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I'm looking for articles on tile based games, like the old ultima 6&7, or even puzzle pirates. Specifically:

  1. How they keep track of objects on the map. Objects such as other characters, or trees, or things the character can move.
  2. AI behind the characters. How the game handles character behavior for characters on the map that are off screen. Especially with very large maps and numerous characters.
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5 Answers 5

The map would be an array of values. It could be divided into discreet parts. Only parts in range of the player would be loaded and the objects & npc in these parts active.

Since the old hardware had very limited memory and cpu, those games would only be able to load and process parts of the maps.

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You could look through back issues of Game Developer magazine to see if something addresses what you're asking in detail.

For (1) the easiest way of dealing with a tile-based map where each tile can contain multiple objects is to just have a big multidimensional array of structs representing each tile. The struct contains a pointer to the head of a linked list representing all the objects in that tile. This is very memory efficient and lets you quickly find everything in a certain tile while also enumerating them along some other axis (eg, owner, allocation arena, etc).

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I remember checking out Amit's Game Development page back when I wrote some games. He has a great sub-section on tiles that has most of what you want.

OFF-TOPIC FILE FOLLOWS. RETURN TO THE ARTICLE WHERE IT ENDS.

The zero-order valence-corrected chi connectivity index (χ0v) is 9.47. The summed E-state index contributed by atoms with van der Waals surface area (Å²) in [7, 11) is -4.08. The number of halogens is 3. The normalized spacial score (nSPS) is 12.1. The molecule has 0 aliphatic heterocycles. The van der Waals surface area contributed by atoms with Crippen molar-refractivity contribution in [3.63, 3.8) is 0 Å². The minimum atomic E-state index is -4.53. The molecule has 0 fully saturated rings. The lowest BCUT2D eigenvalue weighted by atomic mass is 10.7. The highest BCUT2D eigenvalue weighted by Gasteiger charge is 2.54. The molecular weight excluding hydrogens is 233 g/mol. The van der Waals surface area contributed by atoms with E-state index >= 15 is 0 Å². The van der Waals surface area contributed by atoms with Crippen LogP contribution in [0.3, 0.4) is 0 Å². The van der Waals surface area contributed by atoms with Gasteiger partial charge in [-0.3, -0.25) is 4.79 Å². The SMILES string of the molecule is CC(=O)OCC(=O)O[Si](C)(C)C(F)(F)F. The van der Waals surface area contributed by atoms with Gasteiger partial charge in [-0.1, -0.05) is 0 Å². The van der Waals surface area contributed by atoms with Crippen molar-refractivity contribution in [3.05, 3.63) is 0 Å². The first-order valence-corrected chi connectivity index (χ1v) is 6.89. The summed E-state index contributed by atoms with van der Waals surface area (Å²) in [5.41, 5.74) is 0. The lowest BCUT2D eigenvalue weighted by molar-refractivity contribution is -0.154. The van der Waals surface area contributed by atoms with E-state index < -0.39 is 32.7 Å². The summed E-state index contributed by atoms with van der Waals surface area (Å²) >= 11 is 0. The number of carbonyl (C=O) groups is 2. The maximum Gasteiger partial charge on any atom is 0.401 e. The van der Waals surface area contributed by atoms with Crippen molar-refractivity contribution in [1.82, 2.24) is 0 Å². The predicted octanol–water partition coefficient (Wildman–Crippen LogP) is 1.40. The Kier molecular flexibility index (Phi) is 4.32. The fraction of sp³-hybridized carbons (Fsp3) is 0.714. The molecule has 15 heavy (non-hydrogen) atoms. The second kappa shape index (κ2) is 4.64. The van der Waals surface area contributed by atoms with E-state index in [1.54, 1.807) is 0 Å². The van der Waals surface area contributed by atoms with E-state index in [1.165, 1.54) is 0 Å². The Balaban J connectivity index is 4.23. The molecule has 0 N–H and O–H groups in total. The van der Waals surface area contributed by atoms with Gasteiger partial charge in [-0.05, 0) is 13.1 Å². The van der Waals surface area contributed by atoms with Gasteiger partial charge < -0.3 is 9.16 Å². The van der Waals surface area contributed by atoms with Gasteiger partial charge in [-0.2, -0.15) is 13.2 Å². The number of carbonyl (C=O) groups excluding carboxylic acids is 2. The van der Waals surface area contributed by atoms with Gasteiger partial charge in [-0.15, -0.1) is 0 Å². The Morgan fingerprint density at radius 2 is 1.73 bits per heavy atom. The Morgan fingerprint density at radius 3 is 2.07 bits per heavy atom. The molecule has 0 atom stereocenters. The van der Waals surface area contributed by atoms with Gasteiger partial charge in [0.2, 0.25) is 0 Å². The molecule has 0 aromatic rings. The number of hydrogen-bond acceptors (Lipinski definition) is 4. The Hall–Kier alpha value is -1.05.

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This is an excellent pointer, thanks. –  zoul Mar 1 '09 at 7:31

Check out Gamasutra. They have loads of articles for all kinds of game development.

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RogueBasin is devoted to Rogue-like games (e.g. Rogue, NetHack, ). All of those games were based on a simple square grid. The site has an extensive section on developing games like that: http://roguebasin.roguelikedevelopment.org/index.php?title=Articles

You will find both suggestions and code there which could be used to build a game like you describe. After all, the only real difference between Rogue/Larn/NetHack/etc. and Diablo or the Ultima series is using simple text characters to depict the map and gameplay vs. isometric sprites.

In particular you will find information about calculating the area illuminated by a torch or lantern the user is carrying, data structures for storing maps, algorithms for automatic generation of maps, and lots of notes for how different games which have already been written chose to address these problems.

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